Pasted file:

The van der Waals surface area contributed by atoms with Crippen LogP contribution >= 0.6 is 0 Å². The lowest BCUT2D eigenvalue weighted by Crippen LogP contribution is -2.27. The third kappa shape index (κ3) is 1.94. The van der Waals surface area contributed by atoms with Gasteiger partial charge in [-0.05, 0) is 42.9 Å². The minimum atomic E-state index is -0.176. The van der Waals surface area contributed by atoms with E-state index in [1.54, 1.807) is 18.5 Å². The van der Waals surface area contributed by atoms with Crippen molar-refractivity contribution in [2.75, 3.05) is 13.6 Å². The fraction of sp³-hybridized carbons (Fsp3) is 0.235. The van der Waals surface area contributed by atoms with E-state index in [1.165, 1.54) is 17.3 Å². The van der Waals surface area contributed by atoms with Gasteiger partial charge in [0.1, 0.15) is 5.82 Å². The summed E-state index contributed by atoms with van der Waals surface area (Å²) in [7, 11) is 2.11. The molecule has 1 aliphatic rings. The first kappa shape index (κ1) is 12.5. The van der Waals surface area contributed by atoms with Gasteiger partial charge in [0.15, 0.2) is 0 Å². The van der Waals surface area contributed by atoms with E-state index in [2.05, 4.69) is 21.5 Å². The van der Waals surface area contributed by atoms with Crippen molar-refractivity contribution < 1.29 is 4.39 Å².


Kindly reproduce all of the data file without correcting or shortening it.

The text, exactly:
The van der Waals surface area contributed by atoms with Crippen LogP contribution >= 0.6 is 0 Å². The lowest BCUT2D eigenvalue weighted by Crippen LogP contribution is -2.27. The third kappa shape index (κ3) is 1.94. The van der Waals surface area contributed by atoms with Gasteiger partial charge in [-0.05, 0) is 42.9 Å². The minimum atomic E-state index is -0.176. The van der Waals surface area contributed by atoms with E-state index in [1.54, 1.807) is 18.5 Å². The van der Waals surface area contributed by atoms with Crippen molar-refractivity contribution in [2.75, 3.05) is 13.6 Å². The fraction of sp³-hybridized carbons (Fsp3) is 0.235. The van der Waals surface area contributed by atoms with E-state index in [1.165, 1.54) is 17.3 Å². The van der Waals surface area contributed by atoms with Gasteiger partial charge in [0.1, 0.15) is 5.82 Å². The summed E-state index contributed by atoms with van der Waals surface area (Å²) in [7, 11) is 2.11. The molecule has 1 aliphatic rings. The first kappa shape index (κ1) is 12.5. The van der Waals surface area contributed by atoms with Gasteiger partial charge in [0.15, 0.2) is 0 Å². The van der Waals surface area contributed by atoms with E-state index in [2.05, 4.69) is 21.5 Å². The van der Waals surface area contributed by atoms with Crippen molar-refractivity contribution < 1.29 is 4.39 Å².